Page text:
Immigration agencies lend a hand to employers and foreign nationals during COVID-19 pandemic

Immigration agencies lend a hand to employers and foreign nationals during COVID-19 pandemic

March 30, 2020


During this difficult time in the United States, when many are struggling to cope with the varied implications of the novel coronavirus pandemic and the disease it causes, COVID-19, various federal government agencies are rallying to help employers, foreign nationals, exchange visitors, students, and others cope with its secondary effects through easing or postponing certain requirements. Below is a roundup of some helpful steps:




  • Flexibility in complying with I-9 requirements for those with employees working remotely. Employers with employees taking physical proximity precautions due to COVID-19 will not be required to review the employee’s identity and employment authorization documents in the employee’s physical presence. Employers must inspect the Section 2 documents remotely (e.g., over video link, fax, or email) and obtain, inspect, and retain copies of the documents within three business days of hire for purposes of completing Section 2. Employers should enter “COVID-19” as the reason for the physical inspection delay. See



  • Extensions of time and deadlines for prevailing wage determinations and labor certifications. The Department of Labor’s Office of Foreign Labor Certification (OFLC) said it recognizes that the COVID-19 pandemic may have a significant impact on businesses and understands that some employers and/or their authorized attorneys or agents may not be able to timely respond to requests for information and other correspondence regarding the processing of applications for prevailing wage determinations and labor certification (e.g., Requests for Information, Notices of Deficiency, Notices of Audit Examination). Accordingly, OFLC said it will grant extensions of time and deadlines for employers and/or their authorized attorneys or agents affected by the COVID-19 pandemic, including for delays caused by the pandemic and those that occurred as a result of businesses preparing to adjust their normal operations due to the pandemic. If the specific deadline falls within the period from March 13, 2020, through May 12, 2020, the employer’s response or submission of information or documentation will be considered timely if received by the appropriate National Processing Center no later than May 12, 2020, OFLC said. See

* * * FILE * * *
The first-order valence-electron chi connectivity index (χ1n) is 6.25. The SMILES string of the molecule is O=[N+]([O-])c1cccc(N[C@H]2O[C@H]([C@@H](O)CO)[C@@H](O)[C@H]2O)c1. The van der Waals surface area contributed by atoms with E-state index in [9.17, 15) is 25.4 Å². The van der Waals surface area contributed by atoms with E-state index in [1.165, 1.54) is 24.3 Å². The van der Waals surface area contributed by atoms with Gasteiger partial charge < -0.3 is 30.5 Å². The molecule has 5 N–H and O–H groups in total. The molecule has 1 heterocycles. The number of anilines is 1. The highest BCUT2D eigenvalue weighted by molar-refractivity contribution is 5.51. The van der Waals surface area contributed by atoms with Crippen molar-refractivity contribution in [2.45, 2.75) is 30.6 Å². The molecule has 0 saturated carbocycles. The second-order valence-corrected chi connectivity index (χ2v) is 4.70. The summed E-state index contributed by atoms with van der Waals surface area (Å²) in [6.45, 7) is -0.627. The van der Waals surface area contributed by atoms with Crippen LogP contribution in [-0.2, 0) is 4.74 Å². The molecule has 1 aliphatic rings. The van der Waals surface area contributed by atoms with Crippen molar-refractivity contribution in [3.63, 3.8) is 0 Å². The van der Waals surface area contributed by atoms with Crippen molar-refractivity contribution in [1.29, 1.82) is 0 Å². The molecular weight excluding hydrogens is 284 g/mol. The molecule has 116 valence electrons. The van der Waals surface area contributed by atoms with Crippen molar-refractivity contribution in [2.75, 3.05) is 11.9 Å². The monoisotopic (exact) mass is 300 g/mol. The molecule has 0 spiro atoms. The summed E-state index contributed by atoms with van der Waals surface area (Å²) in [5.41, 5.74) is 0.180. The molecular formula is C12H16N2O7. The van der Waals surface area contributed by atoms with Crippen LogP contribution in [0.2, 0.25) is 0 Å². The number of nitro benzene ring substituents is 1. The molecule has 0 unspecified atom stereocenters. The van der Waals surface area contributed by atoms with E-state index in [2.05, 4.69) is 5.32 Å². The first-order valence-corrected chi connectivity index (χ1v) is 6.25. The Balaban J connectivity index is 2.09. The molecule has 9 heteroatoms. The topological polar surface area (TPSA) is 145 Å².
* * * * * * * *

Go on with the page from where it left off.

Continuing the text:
• Extension of notice requirements for new worksite locations. Notice is required to be provided on or before the date any worker on an H-1B, H-1B1, or E3 visa employed under an approved Labor Condition Application (LCA) begins work at a new worksite location. Because OFLC acknowledges employers affected by the COVID-19 pandemic may experience various service disruptions, the notice will be considered timely when placed as soon as practical and no later than 30 calendar days after the worker begins work at the new worksite locations. See


  • Extensions of stay for ESTA/Visa Waiver Program participants. Electronic System for Travel Authorization (ESTA)/Visa Waiver Program participants who are in danger of exceeding their authorized stay in the United States for emergent situations, such as by being stranded due to COVID-19-related travel delays, may apply for “satisfactory departure,” which would extend the authorized period for up to 30 days, subject to certain limitations. They should contact a deferred inspection site or CBP office located within an international airport. See


  • Flexibility for F and M nonimmigrant students and exchange visitors. The Student and Exchange Visitor Program (SEVP) is allowing flexibility for students who need to change to an alternate physical location for their studies. Schools must provide notice to SEVP. See



  • Continued processing for the H-2 program. Although the Department of State temporarily suspended routine visa services at all U.S. embassies and consulates, except for emergency and mission-critical visa services, H-2 case processing will continue “as much as possible, as permitted by post resources and local government restrictions.” Also, consular officers are authorized to expand the categories of H-2 visa applicants whose applications can be adjudicated without an in-person interview. See


While we applaud the agencies for providing accommodations, USCIS should also provide a blanket 60-90 days extension of stay for all non-immigrants since many are unable to timely file the required paper filings.


2020-03-30T09:59:39-08:00 March 30th, 2020|

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